| exchange, a position she had held Pleasant Gap, for a part of last week,
‘ever since. She was a member of continuing her stay on into this week.
the Methodist church and Sunday | While here she was a guest at her for-
school and a young woman who had | [°% NODS A We Huey Rolz apartment, |
ue love and esteem of all Who ltnew, James Cook is back cast for bia abe
! n visit home with his nts, Mr.
i She is survived by her parents, ‘and Mrs. Andrew J. Cook, Pr come
{one brother and four sisters, name- i; from Colorado Springs last week,
{ly: Capt. Ralph T. Smith and Mrs. | with no definite plans as to the length
John Bottorf, of Bellefonte; Flor- of his stay in Bellefonte.
‘ence, of Philadelphia; Mrs. Wray Miss Tomazine Potter, who had spent |
Houston, of Pittsburgh, and Betty, much of the summer here with her sis- |
{at home. ter and brother, Miss Lucy and James |
Funeral services were held at her H. Potter, returned to Philadelphia, a |
late home in: Petvikin ball, at 10{Wesk ago, with indefinite: plans as to
‘o'clock yesterday morning, by Rev. where she would be for the winter.
‘Horace Lincoln Jacobs, burial being | _~—rs John G. Love, regent of the]
made in the Union cemetery. Bellefonte chapter of the D. A. R., Miss
Anna McCoy and Miss Kate Shugert,
have been in Pittsburgh representing the |
Bellefonte chapter, at the annual D. A.
R. convention in session there this week. |
—Mr, and Mrs. Charles Hughes ac-
companied the Bellefonte academy foot-
ball team to New York, Wednesday, ex-
pecting to visit while there with their
three children, James, Graham and Vir-
ginia, all of whom are located in and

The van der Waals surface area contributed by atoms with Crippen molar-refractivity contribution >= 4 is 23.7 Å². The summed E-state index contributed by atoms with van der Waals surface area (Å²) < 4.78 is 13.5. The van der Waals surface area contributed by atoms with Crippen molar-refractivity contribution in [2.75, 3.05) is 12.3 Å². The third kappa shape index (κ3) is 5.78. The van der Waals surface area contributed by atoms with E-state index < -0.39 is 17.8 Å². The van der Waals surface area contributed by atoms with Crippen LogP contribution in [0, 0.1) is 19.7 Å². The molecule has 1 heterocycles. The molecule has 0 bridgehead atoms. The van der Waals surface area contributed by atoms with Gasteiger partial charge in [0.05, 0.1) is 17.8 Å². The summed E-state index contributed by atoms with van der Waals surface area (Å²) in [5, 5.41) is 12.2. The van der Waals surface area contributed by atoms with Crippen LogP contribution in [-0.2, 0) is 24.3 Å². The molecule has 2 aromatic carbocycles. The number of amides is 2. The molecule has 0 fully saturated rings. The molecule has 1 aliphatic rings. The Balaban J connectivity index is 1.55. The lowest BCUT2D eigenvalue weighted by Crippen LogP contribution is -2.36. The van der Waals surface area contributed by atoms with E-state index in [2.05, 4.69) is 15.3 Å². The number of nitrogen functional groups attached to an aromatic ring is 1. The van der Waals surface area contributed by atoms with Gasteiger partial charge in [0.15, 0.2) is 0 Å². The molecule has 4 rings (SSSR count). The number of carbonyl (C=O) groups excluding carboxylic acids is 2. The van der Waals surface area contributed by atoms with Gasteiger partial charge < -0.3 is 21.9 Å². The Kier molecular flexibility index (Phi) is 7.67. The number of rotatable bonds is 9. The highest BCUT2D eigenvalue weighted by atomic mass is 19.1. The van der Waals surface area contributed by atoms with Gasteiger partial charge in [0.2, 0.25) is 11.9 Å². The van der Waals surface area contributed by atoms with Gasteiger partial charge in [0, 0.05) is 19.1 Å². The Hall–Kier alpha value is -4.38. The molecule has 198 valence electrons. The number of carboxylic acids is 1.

about New York.
| troit, Mich.; Guy Harris, of Washi
Underwood spent the afternoon of Arm
istice day with Mrs. Glenn Johnston, a!
Woolrich, and
worse for
ceived enough votes to
‘one of the Auditors.
—Mr. and Mrs. Joseph Harris
D. C.;: Mr. and Mrs. Charles
Miss Margaret Brisbin and Mrs. A. E
Blackbur, of Philadelphia, were all ir
Bellefonte, the early part of the week,
coming here for the funeral of George
Harris. Mrs. Blackburn remained
Bellefonte for a visit with her mother,
Mrs. J. L. Spangler and Col. Spangler
at their home on Allegheny street
—Mrs. George M. Glenn has closed her
summer home on the farm in Halfmoor
valley, and left to spend the winter with
her daughter and two sons, Esther, a!
Cambridge, Mass., John an instructor at
Gettysburg college, and George, Asst
headmaster at the Harrisburg academy
The greater part of Mrs. Glenn's time
however, will be spent at Cambridge
where she and her daughter have oc.
cupied an apartment together during the
winter, for several years,
Farmers of the Coun Invited
Hear Tax Problems a A
The tax problems of farmers in
Pennsylvania will be discussed by
Dr. F. P. Weaver, head of the agri-
cultural economics department at
State College, at the annual meeting
were Of the Agricultural Extension Asso.
| services held at the McCoy
known resident of Rush township,
‘bership drive of the Red Cross to be within the borough, the coolest Oc- office of road supervisor in Penn
“made November 11-28. Tue girls